For some poker players, the road to becoming a professional is an easy one. For others, such as Jennifer's case, it wasn't so easy. In 1993, after a losing year and close to being broke, Jennifer considered quitting playing professionally. She was playing $50-$100 hold’em at the Mirage at the time, and, just to be safe, she borrowed $50,000 from a friend so that she could have an adequate bankroll to continue playing in that game. She started to do much better after that, and paid the loan off pretty quickly. Since then, she has stuck to limits she could afford and hasn't had to any more bankroll management issues. Her perseverance to get through those tough times just made her stronger.
During late 1990's she played cash games with a group of other poker players who were also climbing the rungs of the professional poker ladder. Among these players were Daniel Negreanu (who Harman became good friends with), Doyle Brunson, and Chip Reese. It was because of these games that she was able to hone her skills, increase the limits she played at, and learn to play a wider variety of games. This was important because Harman played mostly Hold 'Em and didn't play too much of other poker games.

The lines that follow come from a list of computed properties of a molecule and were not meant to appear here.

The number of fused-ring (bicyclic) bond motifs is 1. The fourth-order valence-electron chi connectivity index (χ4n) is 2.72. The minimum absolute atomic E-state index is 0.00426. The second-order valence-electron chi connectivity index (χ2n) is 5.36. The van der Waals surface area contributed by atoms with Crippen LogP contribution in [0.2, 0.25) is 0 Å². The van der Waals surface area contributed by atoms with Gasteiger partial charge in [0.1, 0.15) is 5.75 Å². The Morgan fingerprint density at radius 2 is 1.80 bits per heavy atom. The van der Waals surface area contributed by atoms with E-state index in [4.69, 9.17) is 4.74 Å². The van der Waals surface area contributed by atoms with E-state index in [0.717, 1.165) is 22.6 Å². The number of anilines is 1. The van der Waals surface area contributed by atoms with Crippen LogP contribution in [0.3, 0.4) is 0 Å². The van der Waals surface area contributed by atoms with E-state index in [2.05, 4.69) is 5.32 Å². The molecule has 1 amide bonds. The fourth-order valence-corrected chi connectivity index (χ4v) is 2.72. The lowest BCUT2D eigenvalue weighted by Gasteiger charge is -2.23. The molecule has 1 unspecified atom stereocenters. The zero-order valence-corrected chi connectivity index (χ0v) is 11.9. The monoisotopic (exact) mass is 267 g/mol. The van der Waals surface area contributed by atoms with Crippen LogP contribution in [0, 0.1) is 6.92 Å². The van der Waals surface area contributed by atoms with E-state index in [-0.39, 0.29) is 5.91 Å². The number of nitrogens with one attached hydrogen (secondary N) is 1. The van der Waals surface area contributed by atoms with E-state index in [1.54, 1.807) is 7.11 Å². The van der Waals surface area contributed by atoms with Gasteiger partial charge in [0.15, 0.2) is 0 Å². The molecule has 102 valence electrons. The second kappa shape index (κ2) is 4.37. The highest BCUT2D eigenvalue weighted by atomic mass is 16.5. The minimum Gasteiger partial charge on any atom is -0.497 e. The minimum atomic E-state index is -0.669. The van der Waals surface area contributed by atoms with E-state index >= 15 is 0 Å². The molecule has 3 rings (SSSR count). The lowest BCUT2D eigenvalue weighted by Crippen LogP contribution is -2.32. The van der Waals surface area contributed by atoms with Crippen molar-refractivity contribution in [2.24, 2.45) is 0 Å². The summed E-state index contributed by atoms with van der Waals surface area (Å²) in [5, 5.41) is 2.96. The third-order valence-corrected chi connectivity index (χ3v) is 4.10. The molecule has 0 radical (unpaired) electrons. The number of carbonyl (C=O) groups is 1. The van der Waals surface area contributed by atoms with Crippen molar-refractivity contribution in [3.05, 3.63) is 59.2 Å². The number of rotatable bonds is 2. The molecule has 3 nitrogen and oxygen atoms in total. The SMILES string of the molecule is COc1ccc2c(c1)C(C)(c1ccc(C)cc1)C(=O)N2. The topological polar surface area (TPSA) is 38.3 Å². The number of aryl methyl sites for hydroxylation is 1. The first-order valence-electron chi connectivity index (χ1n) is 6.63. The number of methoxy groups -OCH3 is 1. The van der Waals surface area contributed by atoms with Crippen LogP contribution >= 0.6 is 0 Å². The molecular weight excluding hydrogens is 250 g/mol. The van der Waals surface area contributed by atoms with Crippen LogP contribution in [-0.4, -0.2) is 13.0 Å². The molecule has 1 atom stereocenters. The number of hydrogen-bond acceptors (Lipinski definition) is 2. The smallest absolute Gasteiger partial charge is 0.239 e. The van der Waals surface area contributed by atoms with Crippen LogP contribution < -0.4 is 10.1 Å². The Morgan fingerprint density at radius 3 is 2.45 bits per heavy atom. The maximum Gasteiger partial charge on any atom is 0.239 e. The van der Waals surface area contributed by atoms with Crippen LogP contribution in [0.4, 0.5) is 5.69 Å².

Harman won her first World Series bracelet in 2000 at the prestigious No-Limit Deuce-to-Seven Lowball Event. Prior to the event, she had never played the game before, and didn't even know anything about it. She only received a five-minute tutorial from a fellow pro before playing. The victory gave her some much-needed confidence in her ability to be successful at games other than Hold 'Em, as well confidence that she could succeed in tournaments. She won her second WSOP bracelet in 2002 at the $5,000 Limit Hold 'em event. She is the only woman to hold two bracelets in WSOP open events.